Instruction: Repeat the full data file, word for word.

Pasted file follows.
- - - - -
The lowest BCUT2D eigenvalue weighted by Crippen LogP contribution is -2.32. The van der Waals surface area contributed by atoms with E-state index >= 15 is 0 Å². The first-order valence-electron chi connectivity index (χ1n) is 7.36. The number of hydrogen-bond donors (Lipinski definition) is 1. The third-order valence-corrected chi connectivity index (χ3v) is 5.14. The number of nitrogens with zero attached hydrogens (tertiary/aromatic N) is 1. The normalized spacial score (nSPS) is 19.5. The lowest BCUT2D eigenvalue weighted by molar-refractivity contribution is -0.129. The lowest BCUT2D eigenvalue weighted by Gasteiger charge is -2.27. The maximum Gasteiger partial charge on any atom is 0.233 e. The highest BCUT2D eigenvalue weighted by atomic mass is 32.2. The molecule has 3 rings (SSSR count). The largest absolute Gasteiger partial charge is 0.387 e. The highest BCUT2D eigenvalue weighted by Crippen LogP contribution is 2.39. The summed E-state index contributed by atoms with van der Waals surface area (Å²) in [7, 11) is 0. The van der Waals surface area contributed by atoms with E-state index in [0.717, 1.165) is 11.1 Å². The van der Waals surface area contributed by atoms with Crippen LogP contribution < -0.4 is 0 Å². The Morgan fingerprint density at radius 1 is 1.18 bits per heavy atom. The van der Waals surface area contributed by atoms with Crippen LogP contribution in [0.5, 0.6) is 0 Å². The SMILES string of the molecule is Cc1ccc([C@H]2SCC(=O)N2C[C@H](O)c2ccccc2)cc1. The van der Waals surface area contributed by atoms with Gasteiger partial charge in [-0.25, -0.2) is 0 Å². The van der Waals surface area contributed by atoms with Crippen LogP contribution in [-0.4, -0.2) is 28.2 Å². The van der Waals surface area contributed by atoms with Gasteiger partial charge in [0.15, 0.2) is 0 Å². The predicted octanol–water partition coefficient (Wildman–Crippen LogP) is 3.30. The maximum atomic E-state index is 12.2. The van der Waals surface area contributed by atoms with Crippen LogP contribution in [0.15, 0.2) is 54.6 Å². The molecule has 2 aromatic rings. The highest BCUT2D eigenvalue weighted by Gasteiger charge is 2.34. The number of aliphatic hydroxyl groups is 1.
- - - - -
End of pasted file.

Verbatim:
The lowest BCUT2D eigenvalue weighted by Crippen LogP contribution is -2.32. The van der Waals surface area contributed by atoms with E-state index >= 15 is 0 Å². The first-order valence-electron chi connectivity index (χ1n) is 7.36. The number of hydrogen-bond donors (Lipinski definition) is 1. The third-order valence-corrected chi connectivity index (χ3v) is 5.14. The number of nitrogens with zero attached hydrogens (tertiary/aromatic N) is 1. The normalized spacial score (nSPS) is 19.5. The lowest BCUT2D eigenvalue weighted by molar-refractivity contribution is -0.129. The lowest BCUT2D eigenvalue weighted by Gasteiger charge is -2.27. The maximum Gasteiger partial charge on any atom is 0.233 e. The highest BCUT2D eigenvalue weighted by atomic mass is 32.2. The molecule has 3 rings (SSSR count). The largest absolute Gasteiger partial charge is 0.387 e. The highest BCUT2D eigenvalue weighted by Crippen LogP contribution is 2.39. The summed E-state index contributed by atoms with van der Waals surface area (Å²) in [7, 11) is 0. The van der Waals surface area contributed by atoms with E-state index in [0.717, 1.165) is 11.1 Å². The van der Waals surface area contributed by atoms with Crippen LogP contribution < -0.4 is 0 Å². The Morgan fingerprint density at radius 1 is 1.18 bits per heavy atom. The van der Waals surface area contributed by atoms with Crippen LogP contribution in [0.5, 0.6) is 0 Å². The SMILES string of the molecule is Cc1ccc([C@H]2SCC(=O)N2C[C@H](O)c2ccccc2)cc1. The van der Waals surface area contributed by atoms with Gasteiger partial charge in [-0.25, -0.2) is 0 Å². The van der Waals surface area contributed by atoms with Crippen LogP contribution in [-0.4, -0.2) is 28.2 Å². The van der Waals surface area contributed by atoms with Gasteiger partial charge in [0.15, 0.2) is 0 Å². The predicted octanol–water partition coefficient (Wildman–Crippen LogP) is 3.30. The maximum atomic E-state index is 12.2. The van der Waals surface area contributed by atoms with Crippen LogP contribution in [0.15, 0.2) is 54.6 Å². The molecule has 2 aromatic rings. The highest BCUT2D eigenvalue weighted by Gasteiger charge is 2.34. The number of aliphatic hydroxyl groups is 1.